This helmet does have the Bell ‘ClickRelease’ visor so it is interchangeable with their other full face models plus it will fit all their tinted visors including their transition photochromatic model if you wish. That universal fit may also be why this one doesn’t seem to fit real precisely.
I don’t change out or remove my face shield very often but this helmet does have a very easy removal system. You just raise the visor up all the way and pull down on the lever on each side and it pops out of the side plate. To put it back on you just have to line everything back up (there’s a guideline on the side plate) and snap it back in.
I happen to love having a sunshade integrated into my helmet. It’s so easy to use and is more comfortable than wearing sunglasses. This one is as dark as allowed and has pretty good coverage although I wouldn’t have minded another ½ inch or so.
The lever to deploy it is on the left side and is one of the sturdier sunshade levers I’ve seen. Usually, they’re kind of flimsy. You can stop it about halfway down if you need to for late afternoon shade. The sunshade does have a little bit of distortion at the lower edge. It did not impede my view of the road but I could see it when I lowered my gaze to look at my instruments.
I’m not quite as enamored of the double D-ring retention system as some of the other reviewers on this site. I have never mastered the art of threading it through the dual rings with my gloves on. Invariably on the hottest day of the year, I forget to buckle up before I put my gloves on.
I actually prefer a micro-ratcheting system but the double D-rings do work and are a pretty simple system with no moving parts to break.
The chin strap has a magnetic clip at the end to hold the extra length of the strap so it doesn’t flap around in the wind. I liked not having to fuss with a snap but you do have to be careful with your helmet around your tins since it sticks to anything metal including your fenders (don’t ask me how I know this). I was relieved to find it did not scratch.
I found the strap padding to be very soft and just the right length for me.
This was my one area of disappointment with this helmet, but it may be at least partially because of the way it fits my head than with the construction of the helmet. I experienced a lot of wind and engine noise coming up through the bottom making it a lot noisier than I hoped.
Some of it’s because it has a roomier fit in the sides and the neck roll does not fit up tight under my ears. But part of the problem lies with the construction of the neck roll itself. It’s not very wide.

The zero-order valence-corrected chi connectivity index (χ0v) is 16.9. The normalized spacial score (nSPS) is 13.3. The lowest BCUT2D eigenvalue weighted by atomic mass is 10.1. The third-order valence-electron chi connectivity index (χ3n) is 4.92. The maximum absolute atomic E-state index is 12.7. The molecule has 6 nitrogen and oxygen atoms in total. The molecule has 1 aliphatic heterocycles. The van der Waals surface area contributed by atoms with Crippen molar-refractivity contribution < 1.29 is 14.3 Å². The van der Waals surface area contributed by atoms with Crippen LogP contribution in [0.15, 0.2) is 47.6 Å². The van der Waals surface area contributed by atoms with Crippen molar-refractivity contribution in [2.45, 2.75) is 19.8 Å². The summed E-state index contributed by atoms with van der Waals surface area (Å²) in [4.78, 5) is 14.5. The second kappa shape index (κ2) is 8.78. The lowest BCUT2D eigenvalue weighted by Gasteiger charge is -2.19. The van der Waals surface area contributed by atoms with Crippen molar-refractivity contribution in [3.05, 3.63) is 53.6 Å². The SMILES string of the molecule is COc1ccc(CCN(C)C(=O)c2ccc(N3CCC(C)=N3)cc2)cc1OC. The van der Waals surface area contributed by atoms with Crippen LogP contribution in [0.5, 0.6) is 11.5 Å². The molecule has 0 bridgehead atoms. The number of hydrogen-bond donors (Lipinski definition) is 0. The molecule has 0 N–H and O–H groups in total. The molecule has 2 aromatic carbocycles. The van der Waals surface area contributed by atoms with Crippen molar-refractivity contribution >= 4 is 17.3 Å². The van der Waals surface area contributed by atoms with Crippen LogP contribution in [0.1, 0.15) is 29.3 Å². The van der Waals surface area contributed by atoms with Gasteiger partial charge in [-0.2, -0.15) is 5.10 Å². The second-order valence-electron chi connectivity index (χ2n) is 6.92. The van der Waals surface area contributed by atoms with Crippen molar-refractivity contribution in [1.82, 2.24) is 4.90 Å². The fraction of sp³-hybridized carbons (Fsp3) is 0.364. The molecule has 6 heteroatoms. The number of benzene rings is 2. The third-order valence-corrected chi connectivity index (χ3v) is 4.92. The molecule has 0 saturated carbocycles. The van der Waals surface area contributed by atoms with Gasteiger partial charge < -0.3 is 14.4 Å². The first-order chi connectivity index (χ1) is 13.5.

The neck roll on my RPHA measures 2.5 inches wide while the RS-2 neck roll is less than 2 inches wide. This makes for a rather large gap between my skin and the helmet, especially towards the rear of the helmet. When I put my hand under the side of the neck roll the noise disappears.
I did not notice any noise from the upper vents so I think this helmet would be much quieter if it fit a little tighter around the bottom. I also did not notice much noise coming through the face shield even with the rather unorthodox fit. Inserting my speakers did block some of the noise as I positioned them right up against my ears.
The vents on the RS-2 also look to be a holdover from the RS-1 although the brow vents are lost on this latest model due to the internal sunshade. The chin vents are above average, with the lower 2 vents directing air up behind the face shield while the upper 2 vents have direct channels through the chin bar on either side.
The top vent openings are covered on the inside by the liner but this seems to direct the air up and over my head through the shallow channels cut in the EPS. I don’t feel any direct airflow, but I can feel the cooling effect as the air is pulled through the helmet and out the 5 rear exhaust vents.
There is a removable chin curtain that helps control the air coming up from below.
Overall I found the RS-2 to be a good-looking, super comfortable, very functional everyday helmet.
Although it sacrifices the SNELL rating and brow vents of the RS-1 the addition of the internal sunshade makes it more practical for the way I ride. It’s not the quietest helmet I’ve ever had but with the addition of my speakers, it’s certainly tolerable.
The RS-2 retails for $299.95 which I think is a good value for the quality and feature set.